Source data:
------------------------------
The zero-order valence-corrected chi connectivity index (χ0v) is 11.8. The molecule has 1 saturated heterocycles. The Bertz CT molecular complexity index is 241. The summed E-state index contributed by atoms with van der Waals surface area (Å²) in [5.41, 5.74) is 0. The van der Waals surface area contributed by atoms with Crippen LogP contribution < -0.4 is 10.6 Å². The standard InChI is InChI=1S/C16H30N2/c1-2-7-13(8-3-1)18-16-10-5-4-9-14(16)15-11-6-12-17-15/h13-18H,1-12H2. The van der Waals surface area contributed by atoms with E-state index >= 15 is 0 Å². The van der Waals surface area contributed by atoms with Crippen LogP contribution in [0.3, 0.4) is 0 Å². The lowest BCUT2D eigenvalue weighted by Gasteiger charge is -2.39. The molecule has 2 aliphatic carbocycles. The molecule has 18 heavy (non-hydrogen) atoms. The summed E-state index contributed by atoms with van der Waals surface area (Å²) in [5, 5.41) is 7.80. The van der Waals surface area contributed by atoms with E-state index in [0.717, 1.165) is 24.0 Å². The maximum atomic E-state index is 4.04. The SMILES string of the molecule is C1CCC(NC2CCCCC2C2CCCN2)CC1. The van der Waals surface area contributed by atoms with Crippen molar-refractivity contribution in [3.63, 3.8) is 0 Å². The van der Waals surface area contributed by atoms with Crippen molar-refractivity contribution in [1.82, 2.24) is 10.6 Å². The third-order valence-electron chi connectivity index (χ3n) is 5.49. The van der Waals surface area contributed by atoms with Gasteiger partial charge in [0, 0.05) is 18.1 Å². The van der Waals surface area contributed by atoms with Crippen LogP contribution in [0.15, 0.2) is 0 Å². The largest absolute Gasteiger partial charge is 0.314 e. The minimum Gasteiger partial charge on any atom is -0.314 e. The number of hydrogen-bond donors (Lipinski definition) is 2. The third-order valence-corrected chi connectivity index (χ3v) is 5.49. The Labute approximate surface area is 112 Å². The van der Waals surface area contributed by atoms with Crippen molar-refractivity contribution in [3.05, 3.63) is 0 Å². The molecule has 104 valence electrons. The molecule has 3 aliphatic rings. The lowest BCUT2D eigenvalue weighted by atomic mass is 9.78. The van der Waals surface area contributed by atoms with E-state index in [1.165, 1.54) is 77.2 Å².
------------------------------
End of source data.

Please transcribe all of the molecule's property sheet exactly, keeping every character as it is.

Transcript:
The zero-order valence-corrected chi connectivity index (χ0v) is 11.8. The molecule has 1 saturated heterocycles. The Bertz CT molecular complexity index is 241. The summed E-state index contributed by atoms with van der Waals surface area (Å²) in [5.41, 5.74) is 0. The van der Waals surface area contributed by atoms with Crippen LogP contribution < -0.4 is 10.6 Å². The standard InChI is InChI=1S/C16H30N2/c1-2-7-13(8-3-1)18-16-10-5-4-9-14(16)15-11-6-12-17-15/h13-18H,1-12H2. The van der Waals surface area contributed by atoms with E-state index >= 15 is 0 Å². The van der Waals surface area contributed by atoms with Crippen LogP contribution in [0.3, 0.4) is 0 Å². The lowest BCUT2D eigenvalue weighted by Gasteiger charge is -2.39. The molecule has 2 aliphatic carbocycles. The molecule has 18 heavy (non-hydrogen) atoms. The summed E-state index contributed by atoms with van der Waals surface area (Å²) in [5, 5.41) is 7.80. The van der Waals surface area contributed by atoms with E-state index in [0.717, 1.165) is 24.0 Å². The maximum atomic E-state index is 4.04. The SMILES string of the molecule is C1CCC(NC2CCCCC2C2CCCN2)CC1. The van der Waals surface area contributed by atoms with Crippen molar-refractivity contribution in [3.63, 3.8) is 0 Å². The van der Waals surface area contributed by atoms with Crippen molar-refractivity contribution in [1.82, 2.24) is 10.6 Å². The third-order valence-electron chi connectivity index (χ3n) is 5.49. The van der Waals surface area contributed by atoms with Gasteiger partial charge in [0, 0.05) is 18.1 Å². The van der Waals surface area contributed by atoms with Crippen LogP contribution in [0.15, 0.2) is 0 Å². The largest absolute Gasteiger partial charge is 0.314 e. The minimum Gasteiger partial charge on any atom is -0.314 e. The number of hydrogen-bond donors (Lipinski definition) is 2. The third-order valence-corrected chi connectivity index (χ3v) is 5.49. The Labute approximate surface area is 112 Å². The van der Waals surface area contributed by atoms with Crippen molar-refractivity contribution in [3.05, 3.63) is 0 Å². The molecule has 104 valence electrons. The molecule has 3 aliphatic rings. The lowest BCUT2D eigenvalue weighted by atomic mass is 9.78. The van der Waals surface area contributed by atoms with E-state index in [1.165, 1.54) is 77.2 Å².